I have written previously about my great-grandfather, Elias SCHNITZ (a.k.a. Alex BLOCK) as well as the man listed as his cousin in the U.S., Samuel ABELSON. I may have made a breakthrough regarding how these families are related.
First, a little recap: Alex BLOCK died in 1939, and his son, David, was the informant on his death certificate. According to David, Alex’s mother’s maiden name was Fredia ABLESON.
Now, it certainly was not unusual for children of immigrants to get the name of their grandparents wrong, or even to not know the names at all. After all, they had never met these people in person, and immigrant parents often avoided speaking about “the old country”, as there was a great stigma in being a recent immigrant. Still, this name seemed odd when I first saw it, close to my own surname. Perhaps, I thought, David BLOCK’s recollection of the name had been conflated with the name of his fairly recent acquisition of a brother-in-law, my grandfather, Sol ADELSON.
Some time later, I found the Texas death certification for Alex BLOCK’s sister, Sarah MARCUS. Sarah had died in 1932, and we are left with a death certificate informed by her son, Ben MARCUS. The name here was Frieda JACOBS.
On top of this, I had already been aware of close cousin, Ida JACOBSON LASSER. Ida,
daughter of Samuel JACOBSON, married Jake LASSER in Galveston, TX, in 1911, having arrived in the United States sometime within the previous year. Her ship manifest – which I have yet to find – might well be informative for additional information, and knowledge of whether she came over with other family or not.
In any case, there is a very strong case to be made, which I have placed into my own tree, that Ida and Alex/Sarah were first cousins, and that their respective parents Samuel and Frieda, were siblings. Thus, it appeared, the mystery was largely solved: both BLOCK children had the name of their maternal grandmother incorrect. It was neither ABLESON nor JACOBS, but JACOBSON.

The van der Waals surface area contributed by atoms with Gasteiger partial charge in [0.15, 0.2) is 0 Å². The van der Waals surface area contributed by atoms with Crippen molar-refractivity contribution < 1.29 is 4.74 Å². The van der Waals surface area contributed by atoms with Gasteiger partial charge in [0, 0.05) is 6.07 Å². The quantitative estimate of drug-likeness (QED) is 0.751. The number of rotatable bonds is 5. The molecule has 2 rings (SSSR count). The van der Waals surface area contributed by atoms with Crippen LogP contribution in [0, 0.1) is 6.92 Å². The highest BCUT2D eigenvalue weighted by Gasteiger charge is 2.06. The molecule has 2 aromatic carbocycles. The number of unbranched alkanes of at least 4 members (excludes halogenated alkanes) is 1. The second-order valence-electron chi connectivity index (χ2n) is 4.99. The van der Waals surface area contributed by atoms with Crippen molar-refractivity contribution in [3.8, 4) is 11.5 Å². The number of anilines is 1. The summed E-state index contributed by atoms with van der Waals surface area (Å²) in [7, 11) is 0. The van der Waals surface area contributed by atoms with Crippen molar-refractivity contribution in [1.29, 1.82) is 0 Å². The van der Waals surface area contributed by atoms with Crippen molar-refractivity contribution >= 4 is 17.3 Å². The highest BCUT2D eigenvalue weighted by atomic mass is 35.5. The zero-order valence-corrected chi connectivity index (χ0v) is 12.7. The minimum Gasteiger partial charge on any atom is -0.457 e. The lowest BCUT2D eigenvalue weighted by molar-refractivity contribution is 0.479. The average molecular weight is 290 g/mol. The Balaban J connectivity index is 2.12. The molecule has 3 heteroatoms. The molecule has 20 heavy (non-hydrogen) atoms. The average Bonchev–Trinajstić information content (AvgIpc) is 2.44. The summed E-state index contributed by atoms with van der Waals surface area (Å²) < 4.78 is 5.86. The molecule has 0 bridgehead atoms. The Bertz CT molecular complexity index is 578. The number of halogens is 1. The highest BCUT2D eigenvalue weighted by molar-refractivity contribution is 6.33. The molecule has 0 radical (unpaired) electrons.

More recently, I found the time to dig more into the family of Samuel ABELSON, as outlined in the link at the top of this post. Although the ABELSONs appear to have originated in the same towns as the SCHNITZ and JACOBSON families, it was not at all clear exactly how they were related. This week, I managed to contact a branch of the descendant family of Benzion (Barney) ABELSON, brother of Samuel ABELSON. To start, I was able to confirm that, indeed, my research had not led me astray, and these ABELSONs were indeed the right ones.
Far more interestingly, the original name of the ABELSON family was preserved in notes from the late Rita ABELSON HORN, Barney’s daughter. That name was YANKELOVICH… possibly spelled YANKELOWICZ, but probably in Yiddish in any case. The name was changed to ABELSON around the time the family began an immigration to South Africa in the 1890s.
Why is this especially interesting? Well, -ovich or -owicz is the common ending for “son of”. Yankel was a common Yiddish name in the region. It’s a variant on Yaakov, or Jacob. Thus, YANKELOVICH translates in English to… JACOBSON! This would explain why David BLOCK thought the name was ABLESON while Ben Marcus had it as JACOBS; it was because of a name change which occurred in Frieda’s family around the time she married Isaiah SCHNITZ.
The exact relationship between Alex BLOCK and Samuel ABELSON still isn’t completely defined. Barney ABELSON was about the same age as Alex/Sarah Block, and thus – if Samuel ABELSON was known as a cousin to Alex BLOCK – there’s a strong likelihood that Frieda [JACOBS/JACOBSON/ABLESON] SCHINTZ was sibling to Barney ABELSON’s father, Morris Aba YANKELOVICH, and therefore Alex and Samuel were first cousins. It’s possible that the relationship is one more generation back, but the likelihood falls quickly given the communication necessary to know a more distant cousin had moved to South Africa and then to New York. For now, I go with the greatest probability of siblingship with Frieda BLOCK, Morris YANKELOVICH, and Ida’s father, Samuel JACOBSON.